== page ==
Considering employees personal problems
Another fundamental shift is the notion that employees leave their personal issues ‘at the door’. With the blurring of lines between home and work life, brought front and centre by the move towards remote working, leaders are facing expectations from their people that they will reflect empathy and consideration about employees’ personal problems.
This takes the notion of listening to another whole level. With the current emphasis on personal well-being, expectations are growing that the organisation, represented by individual leaders, will show concern for individual personal issues.
One study undertaken by Circle In (a provider of digital employee benefits platforms), involving data from more than 500 leaders showed that 97 percent of respondents reported having supported a team member navigate challenging life issues, over 50 percent said providing this support is a major part of their job and 80 percent had not received any training in doing this (The Unsaid. Leading with empathy when there is no support: a manager’s dilemma, Circle In 2022).
What’s more, 75 percent said the support they need to provide their teams has increased as a result of Covid, and more than 50 percent report that this impacts their own stress levels.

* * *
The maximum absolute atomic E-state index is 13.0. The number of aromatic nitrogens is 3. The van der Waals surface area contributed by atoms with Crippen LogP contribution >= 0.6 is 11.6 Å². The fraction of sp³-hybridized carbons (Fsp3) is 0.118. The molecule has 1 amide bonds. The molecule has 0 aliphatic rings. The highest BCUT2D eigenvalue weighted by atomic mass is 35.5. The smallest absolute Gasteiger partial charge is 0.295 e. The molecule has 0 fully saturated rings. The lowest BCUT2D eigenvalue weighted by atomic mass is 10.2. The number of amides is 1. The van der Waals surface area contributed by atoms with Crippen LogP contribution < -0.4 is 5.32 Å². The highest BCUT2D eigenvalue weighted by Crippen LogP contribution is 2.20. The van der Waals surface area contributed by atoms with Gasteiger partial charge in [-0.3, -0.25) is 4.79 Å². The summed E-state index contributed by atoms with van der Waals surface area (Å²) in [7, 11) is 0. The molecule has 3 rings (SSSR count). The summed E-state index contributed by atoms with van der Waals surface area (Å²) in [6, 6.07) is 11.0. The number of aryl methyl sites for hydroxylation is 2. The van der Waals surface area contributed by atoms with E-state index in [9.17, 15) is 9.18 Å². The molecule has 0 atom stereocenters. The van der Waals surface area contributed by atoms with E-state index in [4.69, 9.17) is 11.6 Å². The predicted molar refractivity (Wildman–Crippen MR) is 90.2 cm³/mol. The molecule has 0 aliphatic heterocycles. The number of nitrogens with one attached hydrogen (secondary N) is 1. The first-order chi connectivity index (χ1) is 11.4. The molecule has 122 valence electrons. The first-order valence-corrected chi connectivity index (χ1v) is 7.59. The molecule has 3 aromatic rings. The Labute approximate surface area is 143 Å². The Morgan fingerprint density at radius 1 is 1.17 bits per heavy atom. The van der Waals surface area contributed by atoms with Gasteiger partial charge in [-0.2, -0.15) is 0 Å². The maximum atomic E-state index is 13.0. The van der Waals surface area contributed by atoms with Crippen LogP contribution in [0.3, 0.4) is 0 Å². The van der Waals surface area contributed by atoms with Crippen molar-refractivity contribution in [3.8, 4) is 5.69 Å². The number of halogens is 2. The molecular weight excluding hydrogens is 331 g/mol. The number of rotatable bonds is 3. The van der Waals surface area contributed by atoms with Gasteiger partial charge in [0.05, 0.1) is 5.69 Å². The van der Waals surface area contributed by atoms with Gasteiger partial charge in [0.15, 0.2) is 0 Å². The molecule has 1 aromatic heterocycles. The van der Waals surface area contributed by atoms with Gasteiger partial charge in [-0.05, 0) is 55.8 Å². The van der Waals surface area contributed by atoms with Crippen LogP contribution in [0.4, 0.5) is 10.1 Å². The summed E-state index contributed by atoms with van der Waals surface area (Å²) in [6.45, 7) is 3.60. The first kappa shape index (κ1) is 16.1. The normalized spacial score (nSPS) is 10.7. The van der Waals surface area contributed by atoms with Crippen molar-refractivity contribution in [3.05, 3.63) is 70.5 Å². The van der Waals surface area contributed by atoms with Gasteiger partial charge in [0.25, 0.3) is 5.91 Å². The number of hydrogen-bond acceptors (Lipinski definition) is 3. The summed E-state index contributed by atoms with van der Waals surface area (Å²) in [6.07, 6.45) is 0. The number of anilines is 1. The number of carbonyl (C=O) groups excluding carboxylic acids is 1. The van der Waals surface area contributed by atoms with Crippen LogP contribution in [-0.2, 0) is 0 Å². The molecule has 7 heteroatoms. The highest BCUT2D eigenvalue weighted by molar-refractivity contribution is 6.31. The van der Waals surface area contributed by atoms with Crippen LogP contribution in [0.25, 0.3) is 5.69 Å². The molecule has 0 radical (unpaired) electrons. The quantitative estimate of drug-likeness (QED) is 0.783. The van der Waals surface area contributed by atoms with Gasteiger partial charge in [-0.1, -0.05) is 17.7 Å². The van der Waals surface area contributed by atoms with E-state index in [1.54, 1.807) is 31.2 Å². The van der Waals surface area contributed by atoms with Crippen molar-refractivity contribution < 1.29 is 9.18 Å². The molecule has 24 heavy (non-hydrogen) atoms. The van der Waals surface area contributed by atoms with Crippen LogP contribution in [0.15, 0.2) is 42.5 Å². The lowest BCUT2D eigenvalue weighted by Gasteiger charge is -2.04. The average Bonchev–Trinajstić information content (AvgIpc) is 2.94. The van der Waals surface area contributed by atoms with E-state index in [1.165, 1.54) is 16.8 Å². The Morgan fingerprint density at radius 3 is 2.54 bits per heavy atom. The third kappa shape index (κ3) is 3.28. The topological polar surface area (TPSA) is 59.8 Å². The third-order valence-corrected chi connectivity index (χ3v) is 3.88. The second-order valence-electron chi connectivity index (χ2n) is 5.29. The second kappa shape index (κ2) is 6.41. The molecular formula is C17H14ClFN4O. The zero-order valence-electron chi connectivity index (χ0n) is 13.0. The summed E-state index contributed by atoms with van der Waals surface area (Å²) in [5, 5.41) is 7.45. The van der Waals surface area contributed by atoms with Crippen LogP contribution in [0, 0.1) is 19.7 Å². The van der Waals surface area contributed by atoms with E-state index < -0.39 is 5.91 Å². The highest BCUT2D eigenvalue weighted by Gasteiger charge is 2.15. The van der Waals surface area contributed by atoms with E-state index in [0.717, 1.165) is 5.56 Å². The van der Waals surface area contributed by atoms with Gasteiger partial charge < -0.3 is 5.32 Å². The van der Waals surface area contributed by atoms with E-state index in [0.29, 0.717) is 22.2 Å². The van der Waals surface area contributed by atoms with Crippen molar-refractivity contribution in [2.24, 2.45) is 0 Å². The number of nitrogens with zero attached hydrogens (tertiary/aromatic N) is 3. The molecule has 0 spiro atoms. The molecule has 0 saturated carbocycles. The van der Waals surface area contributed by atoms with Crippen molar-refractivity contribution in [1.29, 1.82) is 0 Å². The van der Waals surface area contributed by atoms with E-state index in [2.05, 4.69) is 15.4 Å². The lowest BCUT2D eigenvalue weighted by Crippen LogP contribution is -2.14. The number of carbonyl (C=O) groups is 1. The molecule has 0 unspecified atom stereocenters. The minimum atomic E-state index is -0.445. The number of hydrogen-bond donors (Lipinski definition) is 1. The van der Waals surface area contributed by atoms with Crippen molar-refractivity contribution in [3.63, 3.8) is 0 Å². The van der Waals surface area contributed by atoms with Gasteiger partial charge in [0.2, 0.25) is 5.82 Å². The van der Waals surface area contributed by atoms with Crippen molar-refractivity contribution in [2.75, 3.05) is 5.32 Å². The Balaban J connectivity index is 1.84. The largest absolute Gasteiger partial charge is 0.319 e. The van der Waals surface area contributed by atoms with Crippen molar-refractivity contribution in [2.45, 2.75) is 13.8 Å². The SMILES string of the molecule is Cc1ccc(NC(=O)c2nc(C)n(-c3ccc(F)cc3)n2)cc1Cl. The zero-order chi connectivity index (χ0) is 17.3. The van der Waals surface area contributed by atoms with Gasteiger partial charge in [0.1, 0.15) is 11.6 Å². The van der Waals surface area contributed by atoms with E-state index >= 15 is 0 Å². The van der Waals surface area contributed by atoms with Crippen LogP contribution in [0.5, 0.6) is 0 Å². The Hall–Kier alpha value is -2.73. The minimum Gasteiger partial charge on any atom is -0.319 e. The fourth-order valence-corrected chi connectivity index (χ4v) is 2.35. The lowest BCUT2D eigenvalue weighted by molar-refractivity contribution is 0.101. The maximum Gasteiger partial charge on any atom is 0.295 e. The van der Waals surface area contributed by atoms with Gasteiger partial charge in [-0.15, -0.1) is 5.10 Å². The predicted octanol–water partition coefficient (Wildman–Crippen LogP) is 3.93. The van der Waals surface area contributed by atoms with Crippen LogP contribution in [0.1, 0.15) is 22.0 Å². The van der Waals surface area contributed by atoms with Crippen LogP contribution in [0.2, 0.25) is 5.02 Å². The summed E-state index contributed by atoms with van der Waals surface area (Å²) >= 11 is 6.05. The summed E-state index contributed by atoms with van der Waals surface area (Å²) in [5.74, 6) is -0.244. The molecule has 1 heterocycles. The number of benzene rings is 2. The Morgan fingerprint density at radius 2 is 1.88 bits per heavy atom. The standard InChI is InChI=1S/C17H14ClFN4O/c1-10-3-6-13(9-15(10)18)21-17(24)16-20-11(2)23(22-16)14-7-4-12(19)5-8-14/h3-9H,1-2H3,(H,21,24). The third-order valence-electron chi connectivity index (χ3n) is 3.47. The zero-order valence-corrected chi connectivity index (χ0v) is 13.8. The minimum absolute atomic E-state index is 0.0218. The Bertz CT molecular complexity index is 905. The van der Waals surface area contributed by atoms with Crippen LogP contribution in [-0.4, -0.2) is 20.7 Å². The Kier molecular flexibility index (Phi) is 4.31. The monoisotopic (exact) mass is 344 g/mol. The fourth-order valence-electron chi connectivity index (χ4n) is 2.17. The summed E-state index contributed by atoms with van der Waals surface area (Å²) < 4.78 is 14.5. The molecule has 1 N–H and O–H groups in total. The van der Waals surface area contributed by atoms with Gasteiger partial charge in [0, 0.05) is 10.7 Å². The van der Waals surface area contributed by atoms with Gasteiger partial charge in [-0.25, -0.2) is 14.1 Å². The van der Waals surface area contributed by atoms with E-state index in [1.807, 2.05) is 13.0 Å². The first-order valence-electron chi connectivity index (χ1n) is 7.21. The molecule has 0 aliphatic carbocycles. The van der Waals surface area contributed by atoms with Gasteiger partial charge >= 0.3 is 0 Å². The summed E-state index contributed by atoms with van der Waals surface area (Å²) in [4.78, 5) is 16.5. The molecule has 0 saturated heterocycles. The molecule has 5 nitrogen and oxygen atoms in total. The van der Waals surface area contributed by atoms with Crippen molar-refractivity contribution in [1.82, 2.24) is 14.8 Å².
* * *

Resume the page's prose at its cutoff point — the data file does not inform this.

While we should not expect managers to become counsellors, they need to show advanced listening (there’s that word again) skills to provide a caring ear for team members when they need one.
We need emotionally agile leaders who understand the importance of clear messages, can see when someone’s emotional reserves are low and are constantly matching individual workloads with individual capabilities.
To date most of our focus on culture has been around bullying/toxic cultures. While still retaining the all-important perspective of diversity and inclusion in organisational culture, we need to also think about culture in terms of consideration, support, and empathy. And not just supporting the people, but also supporting the supporters.
Rethinking performance management
Another fundamental rethink is that of performance management. In many organisations this got put on the backburner during Covid.
Rather than simply relaunching the old system, this is an ideal opportunity to go back to basics and think about the fundamental goals of the system. In the past it’s been more about individual performance, often in isolation from the rest of the organisation.
One of the primary purposes should be to show how individual performance contributes to organisational performance – the links between individual goals and organisational goals. This improves sense of purpose, job significance and connection – particularly important in a hybrid work model.
Good performance management also requires good listening. It should be about development and learning, not just measurement. The manager as coach guides improvement through regular coaching conversations (including feedback on performance) rather than the old fashioned annual ‘got you now’ exercise.
Great leaders are constantly learning. They challenge the current state and know that everyone needs to question assumptions. Sometimes this requires unlearning old habits, change in personal mindsets and, of course, learning new